|By developing prosthetic devices that rely on implanting electrodes directly in nerves and remaining muscle, Chalmers University researchers aim to provide amputees with greater control over prosthetic movements.|
Researchers at Chalmers University of Technology (Gothenburg, Sweden) are developing a new method for controlling prostheses for amputees that relies on the power of osseointegration.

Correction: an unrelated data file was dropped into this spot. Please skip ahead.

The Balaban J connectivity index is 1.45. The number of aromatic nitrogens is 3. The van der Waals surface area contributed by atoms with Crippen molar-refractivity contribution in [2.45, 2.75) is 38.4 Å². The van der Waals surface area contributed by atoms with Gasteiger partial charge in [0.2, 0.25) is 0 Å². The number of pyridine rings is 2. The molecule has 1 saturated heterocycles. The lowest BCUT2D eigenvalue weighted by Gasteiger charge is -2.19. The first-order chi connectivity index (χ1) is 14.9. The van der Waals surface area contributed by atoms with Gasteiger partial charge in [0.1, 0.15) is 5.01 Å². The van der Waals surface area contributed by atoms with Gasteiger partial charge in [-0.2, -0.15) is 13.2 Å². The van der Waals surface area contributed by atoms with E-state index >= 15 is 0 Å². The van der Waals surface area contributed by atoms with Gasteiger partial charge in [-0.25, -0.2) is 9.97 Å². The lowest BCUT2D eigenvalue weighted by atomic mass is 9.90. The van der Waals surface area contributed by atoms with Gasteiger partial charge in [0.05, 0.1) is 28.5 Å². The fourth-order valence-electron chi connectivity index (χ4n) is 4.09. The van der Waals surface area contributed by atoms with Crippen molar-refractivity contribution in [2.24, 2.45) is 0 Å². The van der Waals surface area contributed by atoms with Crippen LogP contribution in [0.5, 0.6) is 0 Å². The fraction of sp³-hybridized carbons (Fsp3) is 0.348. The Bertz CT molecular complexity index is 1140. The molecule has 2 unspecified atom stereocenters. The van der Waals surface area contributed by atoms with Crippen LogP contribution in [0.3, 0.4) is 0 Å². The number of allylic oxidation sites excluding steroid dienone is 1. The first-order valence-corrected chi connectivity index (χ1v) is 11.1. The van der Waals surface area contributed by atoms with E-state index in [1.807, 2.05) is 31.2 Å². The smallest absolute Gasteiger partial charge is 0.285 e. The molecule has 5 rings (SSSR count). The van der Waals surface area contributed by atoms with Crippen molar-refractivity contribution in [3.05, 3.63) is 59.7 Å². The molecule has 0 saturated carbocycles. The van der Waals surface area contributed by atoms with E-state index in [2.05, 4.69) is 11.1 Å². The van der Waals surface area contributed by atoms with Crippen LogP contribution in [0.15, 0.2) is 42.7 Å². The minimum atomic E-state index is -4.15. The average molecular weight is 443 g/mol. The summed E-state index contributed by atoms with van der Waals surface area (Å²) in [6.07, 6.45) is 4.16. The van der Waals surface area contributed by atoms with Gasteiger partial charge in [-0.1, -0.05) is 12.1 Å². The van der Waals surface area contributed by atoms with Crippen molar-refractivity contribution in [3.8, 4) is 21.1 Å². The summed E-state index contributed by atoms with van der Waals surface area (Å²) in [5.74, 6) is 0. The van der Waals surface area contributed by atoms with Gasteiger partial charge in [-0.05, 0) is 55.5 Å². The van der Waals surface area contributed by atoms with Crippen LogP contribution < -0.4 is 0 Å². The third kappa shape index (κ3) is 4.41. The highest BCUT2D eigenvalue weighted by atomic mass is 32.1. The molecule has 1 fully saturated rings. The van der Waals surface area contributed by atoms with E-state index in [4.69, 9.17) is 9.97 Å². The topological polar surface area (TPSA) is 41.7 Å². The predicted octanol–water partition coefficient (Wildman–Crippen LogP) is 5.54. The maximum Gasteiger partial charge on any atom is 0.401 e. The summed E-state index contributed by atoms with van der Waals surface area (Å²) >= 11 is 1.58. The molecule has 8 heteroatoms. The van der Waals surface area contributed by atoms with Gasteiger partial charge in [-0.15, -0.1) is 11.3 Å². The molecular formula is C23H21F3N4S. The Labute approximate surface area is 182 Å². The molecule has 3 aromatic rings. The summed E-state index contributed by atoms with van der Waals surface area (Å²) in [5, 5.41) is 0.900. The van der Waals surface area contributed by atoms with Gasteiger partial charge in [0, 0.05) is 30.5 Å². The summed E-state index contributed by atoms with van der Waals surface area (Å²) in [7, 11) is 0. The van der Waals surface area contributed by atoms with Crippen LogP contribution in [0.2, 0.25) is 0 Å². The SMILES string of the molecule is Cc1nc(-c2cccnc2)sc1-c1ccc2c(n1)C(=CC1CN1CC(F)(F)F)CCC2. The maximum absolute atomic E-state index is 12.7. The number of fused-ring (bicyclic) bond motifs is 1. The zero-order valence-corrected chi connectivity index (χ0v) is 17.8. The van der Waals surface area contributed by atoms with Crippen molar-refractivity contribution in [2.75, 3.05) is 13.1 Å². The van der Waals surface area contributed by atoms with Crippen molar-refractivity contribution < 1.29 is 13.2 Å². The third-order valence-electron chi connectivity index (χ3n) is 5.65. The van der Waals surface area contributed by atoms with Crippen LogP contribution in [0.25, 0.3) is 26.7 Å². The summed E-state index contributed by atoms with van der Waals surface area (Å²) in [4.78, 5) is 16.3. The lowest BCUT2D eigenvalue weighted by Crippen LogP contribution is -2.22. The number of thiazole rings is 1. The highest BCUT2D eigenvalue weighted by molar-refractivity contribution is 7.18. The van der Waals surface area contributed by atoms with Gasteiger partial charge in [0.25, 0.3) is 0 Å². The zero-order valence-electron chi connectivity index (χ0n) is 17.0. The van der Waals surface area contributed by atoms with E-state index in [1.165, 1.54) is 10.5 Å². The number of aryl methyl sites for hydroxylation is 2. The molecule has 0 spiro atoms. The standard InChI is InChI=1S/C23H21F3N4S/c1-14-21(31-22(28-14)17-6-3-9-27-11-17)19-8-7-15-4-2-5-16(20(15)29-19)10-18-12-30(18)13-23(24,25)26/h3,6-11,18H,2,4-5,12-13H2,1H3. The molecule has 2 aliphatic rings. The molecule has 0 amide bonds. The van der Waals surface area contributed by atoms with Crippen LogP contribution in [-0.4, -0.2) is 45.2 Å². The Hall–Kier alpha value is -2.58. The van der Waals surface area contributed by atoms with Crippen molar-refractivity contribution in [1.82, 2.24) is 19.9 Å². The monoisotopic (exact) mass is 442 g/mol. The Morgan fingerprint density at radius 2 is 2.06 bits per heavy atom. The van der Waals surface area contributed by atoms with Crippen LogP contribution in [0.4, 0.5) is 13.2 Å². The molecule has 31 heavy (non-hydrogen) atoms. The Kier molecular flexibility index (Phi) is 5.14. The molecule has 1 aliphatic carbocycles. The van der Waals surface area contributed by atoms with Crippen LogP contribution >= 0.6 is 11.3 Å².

Since the 1960s, prostheses have been controlled by electrical impulses in the muscles. However, the technology for controlling these prostheses has not evolved greatly since then. For example, while advanced electric hand prostheses are available, their functionality is limited because they are difficult to control. “All movements must by preprogrammed," remarks Max Ortiz Catalan, industrial doctoral student at Chalmers University. “It’s like having a Ferrari without a steering wheel. Therefore, we have developed a new bidirectional interface with the human body, together with a natural and intuitive control system.”